The Pill and Periods

What happens to your periods when you're on the pill?

Woman crossing a bridge looking up information on the pill and periods on her phone

Key takeaways

  • If you are taking the combined contraceptive pill, you will have a period-type bleed when you take your 7 day break from taking the pill

  • Many women don’t have periods at all while taking the mini-pill, though some spotting may occur in some women

  • Taking the combined contraceptive pill can make your periods lighter and helps to reduce the symptoms of PMS

  • For many women, skipping periods is safe, however, avoid taking more than two packs of the combined pill together unless you have discussed it with your nurse or doctor

Contents of this article

The synthetic hormones in the contraceptive pill prevent you from ovulating (producing eggs from your ovaries). They also prevents sperm from reaching the egg after you have sex, and make it difficult for a fertilised egg to implant in the lining of the womb.

The combined contraceptive pill (which contains oestrogen and progestogen) is normally taken for 21 days followed by a 7 day break to have a bleed similar to a period, known as a ‘withdrawal bleed’. If you take the mini-pill (which contains only progestogen) you may not have periods at all because it is taken for 28 days without a break.

Typically, women taking the combined contraceptive pill will have lighter, less painful and less irregular periods. Women who take the mini-pill may have no periods at all, or they may experience some irregular bleeding (also known as ‘spotting’) while taking this type of pill.

Do you get periods when you’re on the pill?

If you are taking the combined contraceptive pill, you will have a period-type bleed (known as a withdrawal bleed) when you take your 7 day break from taking the pill. This withdrawal bleed happens because on the break the synthetic oestrogen in the pills is withdrawn from your system, so the womb lining breaks down and bleeding occurs.

If you are prescribed the mini-pill you take it for 28 days and don’t take a break from taking it. Once you finish one packet, you immediately start taking the next packet of 28 pills. Many women don’t have periods at all while taking the mini-pill, though some spotting may occur in some women.

Does the pill stop periods?

The hormones in contraceptive pills suppress your pituitary gland, which stops eggs developing in the ovaries and being released. This means that the normal menstrual cycle doesn’t occur when you’re taking the pill.

During a normal menstrual cycle, an egg is released and makes its way down the fallopian tubes. If it is fertilised by a sperm it will implant itself in the lining of your womb and a foetus will form (pregnancy). But if the egg is not fertilised then the body realises it is not pregnant and the womb lining begins to break down. This is a period. When you take the pill, the synthetic hormones in it make your body think that you are pregnant, so you don’t release an egg (ovulation), when you stop taking the pill on your seven day break, you will get a period.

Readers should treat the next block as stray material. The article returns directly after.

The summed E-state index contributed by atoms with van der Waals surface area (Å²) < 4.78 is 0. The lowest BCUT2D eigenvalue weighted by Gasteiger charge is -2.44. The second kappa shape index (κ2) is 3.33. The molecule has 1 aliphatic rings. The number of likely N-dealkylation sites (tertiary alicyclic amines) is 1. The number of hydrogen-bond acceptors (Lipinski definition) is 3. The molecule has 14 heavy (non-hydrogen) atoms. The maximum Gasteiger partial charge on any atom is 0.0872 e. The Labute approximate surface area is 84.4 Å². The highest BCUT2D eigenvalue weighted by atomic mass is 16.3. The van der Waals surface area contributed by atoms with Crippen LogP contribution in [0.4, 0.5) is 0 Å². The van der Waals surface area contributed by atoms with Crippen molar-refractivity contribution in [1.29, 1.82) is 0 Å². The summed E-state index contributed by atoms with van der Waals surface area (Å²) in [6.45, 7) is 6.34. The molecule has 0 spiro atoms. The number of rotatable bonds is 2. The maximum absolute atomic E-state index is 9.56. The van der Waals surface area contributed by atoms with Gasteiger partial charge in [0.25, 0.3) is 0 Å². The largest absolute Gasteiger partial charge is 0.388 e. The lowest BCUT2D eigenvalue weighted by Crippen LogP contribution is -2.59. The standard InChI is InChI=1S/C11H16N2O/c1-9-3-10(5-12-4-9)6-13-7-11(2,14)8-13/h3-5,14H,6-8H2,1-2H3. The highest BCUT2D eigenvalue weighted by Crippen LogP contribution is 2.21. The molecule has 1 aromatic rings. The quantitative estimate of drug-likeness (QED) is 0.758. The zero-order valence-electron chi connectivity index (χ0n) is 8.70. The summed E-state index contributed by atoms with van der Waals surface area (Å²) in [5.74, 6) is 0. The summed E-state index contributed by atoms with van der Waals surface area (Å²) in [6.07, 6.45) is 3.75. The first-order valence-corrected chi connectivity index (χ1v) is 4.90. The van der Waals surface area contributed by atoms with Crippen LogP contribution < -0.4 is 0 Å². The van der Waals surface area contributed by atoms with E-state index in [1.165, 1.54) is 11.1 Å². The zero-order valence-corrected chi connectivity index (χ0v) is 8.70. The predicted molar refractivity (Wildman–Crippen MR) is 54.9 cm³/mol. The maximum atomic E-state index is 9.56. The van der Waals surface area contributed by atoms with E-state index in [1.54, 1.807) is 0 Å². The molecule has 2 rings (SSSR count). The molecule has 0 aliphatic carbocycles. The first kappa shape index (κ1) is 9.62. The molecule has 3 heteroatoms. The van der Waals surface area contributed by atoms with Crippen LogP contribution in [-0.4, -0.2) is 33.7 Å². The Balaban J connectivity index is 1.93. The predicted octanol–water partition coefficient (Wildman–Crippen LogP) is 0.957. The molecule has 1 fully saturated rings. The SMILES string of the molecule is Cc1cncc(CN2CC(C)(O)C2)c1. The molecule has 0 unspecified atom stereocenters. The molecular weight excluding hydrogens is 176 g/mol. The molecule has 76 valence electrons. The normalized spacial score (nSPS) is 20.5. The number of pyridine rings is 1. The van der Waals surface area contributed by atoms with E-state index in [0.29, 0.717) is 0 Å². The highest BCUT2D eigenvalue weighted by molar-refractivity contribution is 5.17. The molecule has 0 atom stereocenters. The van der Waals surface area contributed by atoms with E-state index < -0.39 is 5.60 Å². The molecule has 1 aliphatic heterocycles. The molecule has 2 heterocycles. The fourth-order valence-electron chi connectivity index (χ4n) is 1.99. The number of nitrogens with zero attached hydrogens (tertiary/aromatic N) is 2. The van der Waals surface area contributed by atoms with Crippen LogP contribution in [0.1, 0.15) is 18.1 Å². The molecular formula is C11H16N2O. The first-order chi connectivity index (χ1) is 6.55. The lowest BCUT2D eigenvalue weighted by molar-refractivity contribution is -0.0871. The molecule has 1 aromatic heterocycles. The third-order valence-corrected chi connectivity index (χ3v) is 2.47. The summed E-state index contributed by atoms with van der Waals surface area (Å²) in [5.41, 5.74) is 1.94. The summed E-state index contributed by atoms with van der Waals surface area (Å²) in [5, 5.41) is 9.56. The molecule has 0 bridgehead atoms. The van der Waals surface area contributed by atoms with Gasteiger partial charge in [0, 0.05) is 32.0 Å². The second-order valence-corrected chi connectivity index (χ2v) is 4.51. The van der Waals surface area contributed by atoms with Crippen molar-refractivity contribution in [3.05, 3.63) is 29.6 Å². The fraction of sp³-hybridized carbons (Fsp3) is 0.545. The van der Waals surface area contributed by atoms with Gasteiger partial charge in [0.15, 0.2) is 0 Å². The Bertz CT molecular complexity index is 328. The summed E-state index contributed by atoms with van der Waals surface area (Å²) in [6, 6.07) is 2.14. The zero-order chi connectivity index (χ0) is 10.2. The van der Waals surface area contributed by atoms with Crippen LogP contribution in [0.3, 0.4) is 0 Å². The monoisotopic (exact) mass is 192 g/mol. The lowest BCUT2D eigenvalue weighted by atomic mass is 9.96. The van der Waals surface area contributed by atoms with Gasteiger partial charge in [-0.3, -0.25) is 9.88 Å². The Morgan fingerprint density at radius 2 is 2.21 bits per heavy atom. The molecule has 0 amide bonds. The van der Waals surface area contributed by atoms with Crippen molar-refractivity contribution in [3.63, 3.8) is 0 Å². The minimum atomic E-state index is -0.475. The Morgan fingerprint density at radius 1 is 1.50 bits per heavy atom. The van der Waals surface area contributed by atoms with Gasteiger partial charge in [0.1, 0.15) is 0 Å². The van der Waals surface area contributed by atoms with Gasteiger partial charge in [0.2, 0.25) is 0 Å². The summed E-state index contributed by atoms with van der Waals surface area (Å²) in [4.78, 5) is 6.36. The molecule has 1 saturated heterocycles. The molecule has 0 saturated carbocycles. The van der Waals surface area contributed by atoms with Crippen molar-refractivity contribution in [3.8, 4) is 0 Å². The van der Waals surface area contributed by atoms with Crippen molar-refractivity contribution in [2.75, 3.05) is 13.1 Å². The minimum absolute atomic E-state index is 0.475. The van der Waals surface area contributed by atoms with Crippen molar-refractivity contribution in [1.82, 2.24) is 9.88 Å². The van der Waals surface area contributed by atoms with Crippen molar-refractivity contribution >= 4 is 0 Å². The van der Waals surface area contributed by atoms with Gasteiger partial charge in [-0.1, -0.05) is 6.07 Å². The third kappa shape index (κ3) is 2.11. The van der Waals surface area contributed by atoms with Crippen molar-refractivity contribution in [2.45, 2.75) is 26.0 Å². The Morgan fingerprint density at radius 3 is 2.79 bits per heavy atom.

If you don’t want to have periods, then taking the pill continuously can stop them for as long as you’re taking it. However, you might still have irregular bleeding or spotting during the first few months of taking the pill. This normally stops once you’ve been taking the pill for a longer time, but this varies from woman to woman.

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Are periods heavier or lighter on the pill?

The pill is not only used to prevent pregnancy, but is also prescribed to women who experience heavy and painful periods, to make their periods lighter, shorter and less painful. Taking the combined contraceptive pill can make your periods lighter and helps to reduce the symptoms of PMS (premenstrual syndrome).

If you take the mini-pill, where you take it for 28 days without a break, you will normally not have periods or maybe just some light spotting.

Is it safe to not have periods?

For many women, skipping periods is safe. There is no medical reason why women who don’t want to get pregnant need to have periods. Many women who have heavy menstrual bleeding and cramps can safely take the pill to avoid going through the debilitating experience every month. Taking the pill to stop your periods can also help to prevent the fatigue of anaemia (caused by loss of iron due to heavy menstrual bleeding).

However avoid taking more than two packs together unless you have discussed it with your nurse or doctor, as you may have breakthrough bleeding as your womb lining sheds. Also some women feel bloated if they run several packs together.

It is useful to remember that the withdrawal bleed that you have when you take a 7 day break from taking your pill is not a natural period. It is the withdrawal of the synthetic hormones in the pill that causes the bleed so it mimics a menstrual period.

Not having periods doesn’t mean that it’s building up inside you - when you take the pill continuously the uterine (womb) lining doesn’t develop so there’s no ‘build up’ and most women can safely take the pill continuously and skip their periods. If you have any concerns, speak to your doctor about what is best for you.

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